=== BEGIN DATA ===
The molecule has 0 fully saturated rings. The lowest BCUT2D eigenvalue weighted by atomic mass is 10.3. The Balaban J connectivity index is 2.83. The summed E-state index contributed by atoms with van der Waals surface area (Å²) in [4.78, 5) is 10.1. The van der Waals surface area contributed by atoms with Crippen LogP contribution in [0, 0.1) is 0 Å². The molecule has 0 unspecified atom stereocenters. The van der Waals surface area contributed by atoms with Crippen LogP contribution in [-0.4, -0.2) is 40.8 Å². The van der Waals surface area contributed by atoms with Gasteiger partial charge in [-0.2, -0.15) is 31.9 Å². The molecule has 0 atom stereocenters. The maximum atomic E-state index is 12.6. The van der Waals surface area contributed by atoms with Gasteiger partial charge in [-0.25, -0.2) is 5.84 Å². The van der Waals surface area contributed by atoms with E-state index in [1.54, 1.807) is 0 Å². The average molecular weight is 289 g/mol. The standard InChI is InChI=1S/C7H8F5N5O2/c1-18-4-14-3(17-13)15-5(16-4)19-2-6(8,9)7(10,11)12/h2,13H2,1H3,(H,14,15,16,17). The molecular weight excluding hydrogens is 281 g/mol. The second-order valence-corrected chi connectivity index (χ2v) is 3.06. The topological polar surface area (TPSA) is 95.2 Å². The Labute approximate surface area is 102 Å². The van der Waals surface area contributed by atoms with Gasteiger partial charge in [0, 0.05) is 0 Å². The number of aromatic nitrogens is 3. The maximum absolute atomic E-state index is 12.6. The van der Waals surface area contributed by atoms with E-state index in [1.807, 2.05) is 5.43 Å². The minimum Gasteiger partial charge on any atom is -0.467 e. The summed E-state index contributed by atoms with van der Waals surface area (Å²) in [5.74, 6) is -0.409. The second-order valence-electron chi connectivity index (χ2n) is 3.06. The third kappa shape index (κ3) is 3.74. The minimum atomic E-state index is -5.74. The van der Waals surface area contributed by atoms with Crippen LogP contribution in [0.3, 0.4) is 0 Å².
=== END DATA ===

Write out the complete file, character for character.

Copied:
The molecule has 0 fully saturated rings. The lowest BCUT2D eigenvalue weighted by atomic mass is 10.3. The Balaban J connectivity index is 2.83. The summed E-state index contributed by atoms with van der Waals surface area (Å²) in [4.78, 5) is 10.1. The van der Waals surface area contributed by atoms with Crippen LogP contribution in [0, 0.1) is 0 Å². The molecule has 0 unspecified atom stereocenters. The van der Waals surface area contributed by atoms with Crippen LogP contribution in [-0.4, -0.2) is 40.8 Å². The van der Waals surface area contributed by atoms with Gasteiger partial charge in [-0.2, -0.15) is 31.9 Å². The molecule has 0 atom stereocenters. The maximum atomic E-state index is 12.6. The van der Waals surface area contributed by atoms with Gasteiger partial charge in [-0.25, -0.2) is 5.84 Å². The van der Waals surface area contributed by atoms with E-state index in [1.54, 1.807) is 0 Å². The average molecular weight is 289 g/mol. The standard InChI is InChI=1S/C7H8F5N5O2/c1-18-4-14-3(17-13)15-5(16-4)19-2-6(8,9)7(10,11)12/h2,13H2,1H3,(H,14,15,16,17). The molecular weight excluding hydrogens is 281 g/mol. The second-order valence-corrected chi connectivity index (χ2v) is 3.06. The topological polar surface area (TPSA) is 95.2 Å². The Labute approximate surface area is 102 Å². The van der Waals surface area contributed by atoms with Gasteiger partial charge in [0, 0.05) is 0 Å². The number of aromatic nitrogens is 3. The maximum absolute atomic E-state index is 12.6. The van der Waals surface area contributed by atoms with E-state index in [1.807, 2.05) is 5.43 Å². The minimum Gasteiger partial charge on any atom is -0.467 e. The summed E-state index contributed by atoms with van der Waals surface area (Å²) in [5.74, 6) is -0.409. The second-order valence-electron chi connectivity index (χ2n) is 3.06. The third kappa shape index (κ3) is 3.74. The minimum atomic E-state index is -5.74. The van der Waals surface area contributed by atoms with Crippen LogP contribution in [0.3, 0.4) is 0 Å².